• With food prices becoming unmoored and spiralling up, June’s CPI-based provisional inflation reading accelerated by half a percentage point to a three-month high of 4.81%.
  • Inflation in the food and beverages group, the single-largest constituent of the CPI that contributes almost 46% of its weight, led the resurgence, quickening from May’s level to 4.63%.
  • The food price inflation was broad-based with 10 of the 12 sub-groups witnessing year-on-year increases: cereals registered 12.7% price gains, eggs logged 7%, dairy experienced 8.56% inflation, pulses posted 10.5% and spices saw gains exceed 19%.
  • Month-on-month, vegetable price inflation soared to 12.7%, the highest sequential rate of price gains in the essential food group since October 2021.
  • With the exception of three vegetables, including lady’s finger and lemon, in the 19-member basket, all the others including the most widely used potatoes and onions registered sharp sequential inflation.
  • Of the non-food items, clothing and footwear, as well as health and personal care saw price gains that exceeded 6% in June.
  • Education prices too continued to keep rising steadily.

Tackling Inflation

1. Monetary Policy Measures

  • Using contractionary monetary policy, the money supply in the economy can be decreased. This leads to decrease in aggregate demand in the market and thereby reduces inflation.
  • Decrease in supply of money → rate of interest increases → Investment decreases → Aggregate demand decreases → prices decline → rate of inflation is lower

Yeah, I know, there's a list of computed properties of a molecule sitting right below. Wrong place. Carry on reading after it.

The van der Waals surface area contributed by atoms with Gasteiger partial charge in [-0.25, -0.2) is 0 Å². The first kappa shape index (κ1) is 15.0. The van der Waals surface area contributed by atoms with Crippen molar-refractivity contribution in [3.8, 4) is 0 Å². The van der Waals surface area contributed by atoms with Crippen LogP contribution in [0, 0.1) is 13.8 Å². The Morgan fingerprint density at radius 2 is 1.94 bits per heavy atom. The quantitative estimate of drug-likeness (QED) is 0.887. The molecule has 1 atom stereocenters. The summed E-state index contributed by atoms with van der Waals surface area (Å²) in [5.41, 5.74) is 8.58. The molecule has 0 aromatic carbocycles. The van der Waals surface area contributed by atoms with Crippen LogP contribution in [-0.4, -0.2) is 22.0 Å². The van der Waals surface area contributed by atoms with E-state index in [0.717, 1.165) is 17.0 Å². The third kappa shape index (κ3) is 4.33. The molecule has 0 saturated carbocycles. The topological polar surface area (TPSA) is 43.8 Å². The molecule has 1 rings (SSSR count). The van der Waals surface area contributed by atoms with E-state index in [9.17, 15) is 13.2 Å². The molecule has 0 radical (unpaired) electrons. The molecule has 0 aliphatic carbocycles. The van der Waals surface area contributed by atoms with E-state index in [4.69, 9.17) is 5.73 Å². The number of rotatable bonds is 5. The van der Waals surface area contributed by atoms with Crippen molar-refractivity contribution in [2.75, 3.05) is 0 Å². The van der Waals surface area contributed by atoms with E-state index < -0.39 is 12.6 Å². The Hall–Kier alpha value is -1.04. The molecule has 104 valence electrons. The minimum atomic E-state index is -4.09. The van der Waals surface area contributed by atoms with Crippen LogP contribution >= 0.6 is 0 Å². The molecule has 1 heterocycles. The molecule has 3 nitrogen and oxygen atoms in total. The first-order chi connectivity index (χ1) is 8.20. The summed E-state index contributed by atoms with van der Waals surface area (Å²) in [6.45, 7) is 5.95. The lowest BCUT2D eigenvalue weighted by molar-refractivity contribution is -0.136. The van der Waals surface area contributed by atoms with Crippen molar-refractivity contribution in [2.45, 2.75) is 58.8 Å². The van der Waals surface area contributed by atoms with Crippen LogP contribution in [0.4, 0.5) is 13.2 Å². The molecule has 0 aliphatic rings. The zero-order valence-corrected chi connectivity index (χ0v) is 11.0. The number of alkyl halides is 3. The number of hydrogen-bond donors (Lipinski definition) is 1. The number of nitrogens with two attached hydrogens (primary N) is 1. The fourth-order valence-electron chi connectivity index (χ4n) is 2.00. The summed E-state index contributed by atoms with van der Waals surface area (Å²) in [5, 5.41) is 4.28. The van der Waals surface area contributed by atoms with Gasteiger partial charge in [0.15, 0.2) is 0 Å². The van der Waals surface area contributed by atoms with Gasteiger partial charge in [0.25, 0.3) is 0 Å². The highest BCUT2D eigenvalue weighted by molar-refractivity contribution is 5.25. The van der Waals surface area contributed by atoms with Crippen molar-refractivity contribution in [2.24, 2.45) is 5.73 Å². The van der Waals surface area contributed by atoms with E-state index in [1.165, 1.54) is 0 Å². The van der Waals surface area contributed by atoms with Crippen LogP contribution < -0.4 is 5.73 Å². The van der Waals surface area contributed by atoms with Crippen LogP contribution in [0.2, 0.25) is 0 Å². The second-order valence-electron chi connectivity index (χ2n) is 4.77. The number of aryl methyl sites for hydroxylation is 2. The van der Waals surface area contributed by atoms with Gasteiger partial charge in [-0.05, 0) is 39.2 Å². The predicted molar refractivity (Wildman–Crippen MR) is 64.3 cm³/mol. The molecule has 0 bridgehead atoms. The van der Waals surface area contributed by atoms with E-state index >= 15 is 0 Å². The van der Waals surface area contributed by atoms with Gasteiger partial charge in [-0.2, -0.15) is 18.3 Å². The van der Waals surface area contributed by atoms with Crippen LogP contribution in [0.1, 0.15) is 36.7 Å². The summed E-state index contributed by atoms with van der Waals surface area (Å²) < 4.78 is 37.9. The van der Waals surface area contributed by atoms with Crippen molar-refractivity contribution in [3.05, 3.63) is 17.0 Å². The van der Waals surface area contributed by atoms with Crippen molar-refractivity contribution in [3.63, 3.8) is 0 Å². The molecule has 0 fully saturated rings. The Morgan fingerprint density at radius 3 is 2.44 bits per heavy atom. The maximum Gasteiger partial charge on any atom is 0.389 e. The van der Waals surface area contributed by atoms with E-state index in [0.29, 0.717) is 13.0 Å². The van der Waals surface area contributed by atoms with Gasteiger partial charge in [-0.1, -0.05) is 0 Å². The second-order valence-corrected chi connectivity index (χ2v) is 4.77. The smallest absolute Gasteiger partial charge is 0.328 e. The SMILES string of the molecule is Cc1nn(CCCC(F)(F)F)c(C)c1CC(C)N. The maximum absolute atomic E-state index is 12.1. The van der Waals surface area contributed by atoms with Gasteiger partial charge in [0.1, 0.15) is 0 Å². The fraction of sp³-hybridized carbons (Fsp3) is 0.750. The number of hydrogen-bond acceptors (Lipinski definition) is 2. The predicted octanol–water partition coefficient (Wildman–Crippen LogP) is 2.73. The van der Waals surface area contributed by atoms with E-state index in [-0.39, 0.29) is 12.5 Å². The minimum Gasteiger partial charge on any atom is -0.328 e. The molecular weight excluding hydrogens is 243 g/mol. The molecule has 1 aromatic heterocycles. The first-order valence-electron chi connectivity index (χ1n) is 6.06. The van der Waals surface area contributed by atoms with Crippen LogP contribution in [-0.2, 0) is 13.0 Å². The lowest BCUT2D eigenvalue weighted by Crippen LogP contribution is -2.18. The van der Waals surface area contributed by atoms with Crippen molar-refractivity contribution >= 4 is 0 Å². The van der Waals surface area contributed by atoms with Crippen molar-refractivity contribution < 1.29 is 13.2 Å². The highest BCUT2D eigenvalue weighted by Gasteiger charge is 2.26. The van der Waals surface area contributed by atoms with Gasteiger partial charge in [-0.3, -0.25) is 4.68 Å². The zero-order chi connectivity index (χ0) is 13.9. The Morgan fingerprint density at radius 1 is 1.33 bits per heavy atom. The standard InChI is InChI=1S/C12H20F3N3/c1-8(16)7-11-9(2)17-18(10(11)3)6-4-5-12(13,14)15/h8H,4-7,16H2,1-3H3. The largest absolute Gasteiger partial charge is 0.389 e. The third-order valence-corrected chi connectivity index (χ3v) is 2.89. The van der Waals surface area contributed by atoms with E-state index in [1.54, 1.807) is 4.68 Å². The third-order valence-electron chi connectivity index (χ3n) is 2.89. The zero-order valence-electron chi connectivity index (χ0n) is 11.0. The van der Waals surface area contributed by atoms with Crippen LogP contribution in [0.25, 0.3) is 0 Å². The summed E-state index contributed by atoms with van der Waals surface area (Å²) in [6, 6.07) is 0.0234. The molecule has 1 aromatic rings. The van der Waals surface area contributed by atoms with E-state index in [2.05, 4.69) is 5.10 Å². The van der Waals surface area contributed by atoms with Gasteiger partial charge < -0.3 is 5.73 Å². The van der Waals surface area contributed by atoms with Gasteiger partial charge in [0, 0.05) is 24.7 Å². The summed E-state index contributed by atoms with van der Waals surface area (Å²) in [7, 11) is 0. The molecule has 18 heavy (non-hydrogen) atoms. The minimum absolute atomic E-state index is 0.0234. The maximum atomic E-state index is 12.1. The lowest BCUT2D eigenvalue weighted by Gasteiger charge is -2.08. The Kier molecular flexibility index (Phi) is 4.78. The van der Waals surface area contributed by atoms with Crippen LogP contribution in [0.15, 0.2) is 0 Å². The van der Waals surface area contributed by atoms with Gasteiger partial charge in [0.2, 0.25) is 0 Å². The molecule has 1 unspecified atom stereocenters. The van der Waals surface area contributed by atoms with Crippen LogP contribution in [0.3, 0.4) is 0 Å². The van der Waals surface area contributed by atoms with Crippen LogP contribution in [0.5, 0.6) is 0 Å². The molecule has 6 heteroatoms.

• Rates like CRR, SLR, Repo Rate and Reverse Repo Rate are increased to impact the money supply in the economy by the RBI to control inflation.

2. Fiscal Policy Measures

  • Fiscal Policy refers to the revenue and expenditure policy of the government. Contractionary Fiscal Policy can be useful to tackle high inflation rates.
  • The process is as follows: Increased taxes (keeping government spending constant) → disposable personal income decreases→ consumption decreases → aggregate demand decreases → prices decline → rate of inflation is lowered
  • Similar process follows if the government cuts down on its expenditures without raising taxes (or reduces its deficit/ increases surplus).
  • Some of the fiscal policy measures are – reducing import duties,  banning exports or Imposing minimum export prices, suspending the futures trading of commodities, raising the stock limit for commodities, etc.

Supply Measurement Measures

  • Supply Management Measures aims to increase the competitiveness and efficiency of the supply chain, putting downward pressure on long-term costs.
  • Some of the supply management measures taken are- Restricting exports of commodities in short supply and increasing their imports.
  • Effective implementation of the Essential Commodities Act, 1952 to prevent hoarding and speculation.
  • Incentivizing the increase in production of commodities through tax concessions, subsidies, institutional support etc.
  • Higher MSP has been announced to incentivize production and thereby enhance the availability of food items which may help moderate prices.
  • Fixing the ceiling prices of the commodities and taking measures to control the black marketing of those goods.
  • Reforming the supply chain through infrastructure development, foreign investments etc.

Constraints in Controlling Inflation

  • India imports more than 80 percent of its oil requirements. Oil prices are volatile owing to the various Political and Economic events in the international arena.
  • Long overdue supply-side reforms.
  •  Inefficiencies in the monetary policy transmission.
  • Limited control of Government and RBI in controlling rupee depreciation.
  • Political compulsion in reducing expenditure and fiscal deficit.
  • Populist measures of the government.


  • Policymakers must tighten their grip over prices to prevent the broader economic recovery from floundering.


No comments yet. Why don’t you start the discussion?

Leave a Reply

Your email address will not be published. Required fields are marked *